Rejected: Holding My Data Wrong

I have a shameful secret. I’ve never told anyone. I can trust you, right?

I have never actually read most of the App Store Review Guidelines.

I know, I know. How can I call myself a developer? In my defense, in its current incarnation, it’s like 12 whole pages[1].

While there is some obvious laziness involved, I actually assumed most were super obvious. Additionally, none of my apps did anything remotely close to pushing the boundaries of what is allowed. My apps rarely ever used the latest, shiny technologies available. And when they did, they generally did so following Apple’s example code.

Nothing groundbreaking.

This does not mean my apps are boring. I swear.

The rejection

So I was quite surprised on January 11th, when Apple rejected my initial build for Stories by Gus on the Go. While I was on vacation. Naturally.

I had violated guideline 2.23.

Apps must follow the iOS Data Storage Guidelines or they will be rejected


Luckily, in the details section, the reviewer told me exactly why it had been rejected. After downloading the content from an In-App Purchase, 13.95 MB were being synced to iCloud.

This surprised me. This was my first experience creating an app with downloadable content. I was not using any iCloud APIs that I knew about.

As a user I have limited experience using iCloud. I don’t do iCloud backups, which means I did not know there could be a problem.

After downloading the IAP content, I was moving it out of the cache directory to one that was guaranteed to persist. Short of deleting the app. What I did not know is that most of these sandboxed directories are automatically backed up to iCloud. Oops[2].

It makes sense. Users’ iCloud drives have limited capacity. If every app they used sent a bunch of unnecessary data during a backup, they would quickly run out of space and have to pay for more[3].

Dang. It really was my fault.

The fix

After some quick research, I discovered I needed to set a flag on the IAP files telling the system that they are excluded from backups.

NSError *error;
BOOL success = [iapContentURL setResourceValue:[NSNumber numberWithBool:YES] forKey:NSURLIsExcludedFromBackupKey error:&error];

Sorry for the Objective-C. Most of Stories is in C++, which makes it much easier to mix with Objective-C than with Swift[4].

I believe this key also excludes the files from backing up to iTunes, which in this case is fine. IAPs can always be restored via the app.

The fix was so simple. A fact that made the rejection that much more frustrating. But not less warranted.


There was still one potential issue with the app when I resubmitted. Stories allows users to create multiple profiles to keep track of their learning progress. However, since most users will not use this feature, there is a default user that is automatically created and used. This improves the user experience by not requiring an on boarding process.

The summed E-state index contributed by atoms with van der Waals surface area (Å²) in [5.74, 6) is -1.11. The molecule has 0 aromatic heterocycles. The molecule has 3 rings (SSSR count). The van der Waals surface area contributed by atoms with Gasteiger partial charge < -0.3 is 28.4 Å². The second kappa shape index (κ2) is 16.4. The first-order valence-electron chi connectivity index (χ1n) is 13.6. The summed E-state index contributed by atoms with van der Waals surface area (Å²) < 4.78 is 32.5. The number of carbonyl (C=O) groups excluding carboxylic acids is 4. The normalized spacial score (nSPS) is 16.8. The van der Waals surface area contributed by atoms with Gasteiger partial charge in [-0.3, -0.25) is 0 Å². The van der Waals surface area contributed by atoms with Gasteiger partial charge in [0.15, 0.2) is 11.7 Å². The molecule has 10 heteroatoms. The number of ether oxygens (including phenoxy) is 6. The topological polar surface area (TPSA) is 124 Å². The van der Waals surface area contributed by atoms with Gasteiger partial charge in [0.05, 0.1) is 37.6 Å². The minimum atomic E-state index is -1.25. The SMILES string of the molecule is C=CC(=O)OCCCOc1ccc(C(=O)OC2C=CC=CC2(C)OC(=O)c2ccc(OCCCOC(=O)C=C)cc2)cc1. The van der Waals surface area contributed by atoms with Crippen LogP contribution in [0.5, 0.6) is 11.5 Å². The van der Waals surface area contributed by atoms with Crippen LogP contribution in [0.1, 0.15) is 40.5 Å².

Created user profiles should and do get backed up to iCloud. However, the default profile gets backed up if the user never creates a profile.

The default profile uses an extremely small amount of space. If guideline 2.23 were interpreted strictly by a reviewer, the app could once again be rejected.

I decided to take the advice of a recently read blog post titled, A simple tip to reduce App Store rejections. In the App Review Information section, I made use of the Notes box.

A Default user profile is provided in the Documents directory (and therefore also synced to iCloud) upon first launch as a convenience to the user to allow she/he to immediately enjoy the app. The user can edit this default user profile to suit themselves or delete it and create another, but as the app can track the learning progress of multiple users, at least a single user profile needs to exist and persist from the first launch. The space required to save the default user profile is minimal.

While I don’t know if I would get rejected for syncing a profile the user did not create to iCloud, I feel better about explaining my design decision to the reviewer.


Stories was reviewed again and this time accepted. I have left the note to the reviewer for three further updates and so far no hiccups.

Will I finally actually read the App Store Review Guidelines? Originally, I had planned to answer that question with a “sadly, probably not”. However, since discovering how short it is while writing this blog post, I actually may. Probably. We’ll see.

If you want, follow me on Twitter. I’m @yonomitt.

Have a nice day,

  1. I actually expected it to be longer than that when I started writing that sentence.  ↩

  2. That’s a technical term.  ↩

  3. Apparently not part of Apple’s business model.  ↩

  4. I warned you I hardly get to play with the new, shiny technologies…  ↩